However, the early body still plays an important role in enabling Chart a Course to become a discounted Divination. Opening on those two cards sets this deck up perfectly to dominate the mid-game while providing more staying power for longer games.

My worry with this deck is the share of games where it spins its wheels too much on the early turns, either finding more lands or setting up its threat with protection. Cantrips, even cantrips that cost one and two mana, are negative tempo since they don’t affect the battlefield, so this deck is hinging on its protection spells to land and catch up if it falls behind. If one or two opposing removal spells land, the deck’s low threat density starts to catch up with it and the house of cards falls apart. And with a ton of Duresses around to combat Wilderness Reclamation and the emergence of Thought Erasure as a premier card in the format, that house of cards is looking weaker and weaker.

Mono-Blue Aggro

I have a good history with blue-based aggressive decks, having played Delver of Secrets and Master of Waves to sustained success in Standard formats past, so this deck has always intrigued me. It’s easy to dismiss a deck that plays nearly all commons and uncommons as too underpowered to be anything more than a niche deck in Standard, but that’s seriously underestimating the power level of Curious Obsession and Tempest Djinn. Plus, this deck now has the Tom Ross stamp of approval, which for monocolored aggro decks is worth a lot.

With its low curve and abundance of cheap counterspells, this deck is great at playing from ahead, which it should be doing most every game against Sultai Midrange and Esper Control. It doesn’t answer creatures on the battlefield, but Merfolk Trickster, Exclusion Mage, Entrancing Melody, and Sleep are an effective, if motley, crew of answers to opposing creatures, often buying just enough time for the fliers to get the job done. This weakness is why I favor Surge Mare as the last creature, since it can brick wall everything from Jadelight Ranger to Goblin Chainwhirler to Adanto Vanguard while also serving as a powerful attacker against creature-light decks.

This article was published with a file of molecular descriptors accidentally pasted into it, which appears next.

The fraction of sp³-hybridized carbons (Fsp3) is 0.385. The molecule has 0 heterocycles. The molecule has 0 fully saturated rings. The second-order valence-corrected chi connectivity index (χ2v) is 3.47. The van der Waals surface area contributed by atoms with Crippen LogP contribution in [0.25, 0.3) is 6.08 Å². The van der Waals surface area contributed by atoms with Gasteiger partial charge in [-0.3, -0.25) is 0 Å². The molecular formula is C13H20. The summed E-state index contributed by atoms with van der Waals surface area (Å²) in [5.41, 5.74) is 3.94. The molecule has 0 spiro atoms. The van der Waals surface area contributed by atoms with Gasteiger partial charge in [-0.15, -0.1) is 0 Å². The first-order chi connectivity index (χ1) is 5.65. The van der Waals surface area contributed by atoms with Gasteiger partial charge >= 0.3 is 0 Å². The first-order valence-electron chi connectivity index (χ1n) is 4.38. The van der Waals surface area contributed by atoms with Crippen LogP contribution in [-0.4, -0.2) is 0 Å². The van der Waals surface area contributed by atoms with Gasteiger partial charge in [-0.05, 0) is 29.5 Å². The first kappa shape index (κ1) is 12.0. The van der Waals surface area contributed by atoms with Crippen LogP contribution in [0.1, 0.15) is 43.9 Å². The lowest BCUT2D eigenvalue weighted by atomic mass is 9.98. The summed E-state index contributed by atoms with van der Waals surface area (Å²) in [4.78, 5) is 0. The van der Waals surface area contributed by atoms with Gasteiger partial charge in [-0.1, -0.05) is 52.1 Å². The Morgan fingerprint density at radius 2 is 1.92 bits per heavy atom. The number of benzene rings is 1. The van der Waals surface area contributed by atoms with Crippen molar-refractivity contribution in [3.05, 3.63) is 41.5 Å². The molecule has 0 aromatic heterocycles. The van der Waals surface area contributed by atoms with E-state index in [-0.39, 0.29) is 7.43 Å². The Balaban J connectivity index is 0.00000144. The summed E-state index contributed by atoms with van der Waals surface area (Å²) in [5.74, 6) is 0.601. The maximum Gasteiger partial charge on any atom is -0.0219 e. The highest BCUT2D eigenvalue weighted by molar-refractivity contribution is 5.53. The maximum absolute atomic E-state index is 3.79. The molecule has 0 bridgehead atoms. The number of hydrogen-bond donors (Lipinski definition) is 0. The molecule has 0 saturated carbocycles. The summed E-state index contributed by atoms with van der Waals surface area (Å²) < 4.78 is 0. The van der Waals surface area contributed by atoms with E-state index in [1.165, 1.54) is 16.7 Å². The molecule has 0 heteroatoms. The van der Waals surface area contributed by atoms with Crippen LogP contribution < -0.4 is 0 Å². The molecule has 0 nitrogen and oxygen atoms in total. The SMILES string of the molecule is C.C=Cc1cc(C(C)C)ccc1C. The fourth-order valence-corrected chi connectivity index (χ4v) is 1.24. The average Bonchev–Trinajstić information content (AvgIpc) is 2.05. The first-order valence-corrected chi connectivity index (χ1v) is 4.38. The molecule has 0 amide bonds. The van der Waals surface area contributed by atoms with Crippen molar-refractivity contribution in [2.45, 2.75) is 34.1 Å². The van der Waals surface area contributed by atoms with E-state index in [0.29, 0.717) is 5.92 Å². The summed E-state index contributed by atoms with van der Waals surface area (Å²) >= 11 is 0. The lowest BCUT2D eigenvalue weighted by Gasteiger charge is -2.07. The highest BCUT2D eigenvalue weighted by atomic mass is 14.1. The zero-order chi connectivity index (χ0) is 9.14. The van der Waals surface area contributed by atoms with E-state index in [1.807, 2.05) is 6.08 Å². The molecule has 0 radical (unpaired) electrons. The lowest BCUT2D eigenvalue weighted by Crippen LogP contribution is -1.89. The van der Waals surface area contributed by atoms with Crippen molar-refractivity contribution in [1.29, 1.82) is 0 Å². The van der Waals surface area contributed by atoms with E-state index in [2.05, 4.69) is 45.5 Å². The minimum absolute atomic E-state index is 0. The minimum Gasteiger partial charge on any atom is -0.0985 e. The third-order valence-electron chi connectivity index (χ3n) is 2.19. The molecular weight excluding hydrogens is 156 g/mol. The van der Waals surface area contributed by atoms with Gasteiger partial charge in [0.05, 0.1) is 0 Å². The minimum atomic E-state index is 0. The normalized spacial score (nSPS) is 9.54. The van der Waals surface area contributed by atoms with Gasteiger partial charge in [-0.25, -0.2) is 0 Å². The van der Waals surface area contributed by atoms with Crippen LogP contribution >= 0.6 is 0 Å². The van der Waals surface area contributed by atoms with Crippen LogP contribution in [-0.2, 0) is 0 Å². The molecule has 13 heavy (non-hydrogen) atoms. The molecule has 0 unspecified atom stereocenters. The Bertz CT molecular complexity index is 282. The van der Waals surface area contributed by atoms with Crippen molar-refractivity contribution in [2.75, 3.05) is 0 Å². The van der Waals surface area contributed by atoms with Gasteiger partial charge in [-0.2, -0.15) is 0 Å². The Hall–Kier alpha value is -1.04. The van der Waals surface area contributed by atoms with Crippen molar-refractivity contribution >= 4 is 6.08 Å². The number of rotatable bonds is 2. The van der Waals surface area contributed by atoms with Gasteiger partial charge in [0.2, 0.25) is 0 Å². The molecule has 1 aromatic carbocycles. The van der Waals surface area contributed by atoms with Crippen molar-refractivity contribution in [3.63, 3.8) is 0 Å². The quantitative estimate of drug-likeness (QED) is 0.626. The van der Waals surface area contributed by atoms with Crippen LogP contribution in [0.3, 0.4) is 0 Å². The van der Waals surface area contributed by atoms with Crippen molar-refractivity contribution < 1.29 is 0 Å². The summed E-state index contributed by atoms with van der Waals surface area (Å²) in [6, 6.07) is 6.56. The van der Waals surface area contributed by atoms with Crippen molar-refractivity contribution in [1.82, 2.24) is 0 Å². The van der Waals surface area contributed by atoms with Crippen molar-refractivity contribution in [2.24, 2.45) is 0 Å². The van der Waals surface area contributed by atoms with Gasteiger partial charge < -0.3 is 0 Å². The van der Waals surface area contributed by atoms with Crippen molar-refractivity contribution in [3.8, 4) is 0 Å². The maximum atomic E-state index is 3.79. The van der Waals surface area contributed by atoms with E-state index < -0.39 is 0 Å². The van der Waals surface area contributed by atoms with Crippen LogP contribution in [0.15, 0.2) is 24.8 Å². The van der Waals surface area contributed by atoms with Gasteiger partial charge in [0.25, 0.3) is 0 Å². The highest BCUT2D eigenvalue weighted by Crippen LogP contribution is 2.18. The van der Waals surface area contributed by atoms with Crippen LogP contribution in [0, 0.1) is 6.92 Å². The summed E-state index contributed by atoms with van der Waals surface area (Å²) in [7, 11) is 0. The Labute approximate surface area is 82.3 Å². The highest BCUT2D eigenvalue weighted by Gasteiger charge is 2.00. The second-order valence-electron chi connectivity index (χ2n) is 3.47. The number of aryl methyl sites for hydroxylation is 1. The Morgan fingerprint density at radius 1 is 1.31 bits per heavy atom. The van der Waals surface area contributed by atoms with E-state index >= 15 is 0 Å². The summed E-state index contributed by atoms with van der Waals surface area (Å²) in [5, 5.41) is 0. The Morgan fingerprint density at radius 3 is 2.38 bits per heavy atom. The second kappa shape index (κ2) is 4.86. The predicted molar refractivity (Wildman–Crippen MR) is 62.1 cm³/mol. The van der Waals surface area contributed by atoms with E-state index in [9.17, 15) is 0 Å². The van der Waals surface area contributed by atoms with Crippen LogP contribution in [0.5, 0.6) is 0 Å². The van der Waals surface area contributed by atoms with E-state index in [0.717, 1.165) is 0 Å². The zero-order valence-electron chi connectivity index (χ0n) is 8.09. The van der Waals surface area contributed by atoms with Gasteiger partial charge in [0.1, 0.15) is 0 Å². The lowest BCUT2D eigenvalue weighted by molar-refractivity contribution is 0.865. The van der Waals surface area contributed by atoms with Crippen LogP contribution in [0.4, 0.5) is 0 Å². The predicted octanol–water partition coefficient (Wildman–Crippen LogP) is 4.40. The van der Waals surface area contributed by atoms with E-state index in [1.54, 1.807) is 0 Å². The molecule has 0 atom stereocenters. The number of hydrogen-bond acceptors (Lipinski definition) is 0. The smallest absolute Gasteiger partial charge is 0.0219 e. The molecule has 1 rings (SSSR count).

This deck also has the worst sideboard of the three; no surprise, as it’s the only one without access to a second color. The weak “removal” spells are supplemented by more counterspells, which merely accentuate what the deck is doing in Game 1, rather than providing a second angle of attack to take the opponent by surprise. Treasure Map is meant to give the deck some staying power against removal-heavy decks, but it’s far from inspiring here.

Ultimately, the decision between these three decks comes down to the expected metagame. If Dallas turns out to be as heavy on decks going big as Baltimore was, then Mono-Blue Aggro is the best at exploiting them. Azorius Aggro will get better if the metagame shifts more towards these aggressive strategies, since its low curve, powerful creatures, and Anthem effects give it a consistent edge in combat. Izzet Drakes is the safest choice, splitting the middle of the other two. It’s not as exciting to take a middle way, but in a large field like an Open, it’s often a good decision.

Regardless, it’s clear that the early dominance of Hydroid Krasis in Standard isn’t here to stay. The card is a powerful option among many, and it looks like Standard is poised to carry the diversity it enjoyed last season through to this one. Mono-Red Aggro has fallen flat after early hype, but there’s plenty for us attacking players to get hyped about.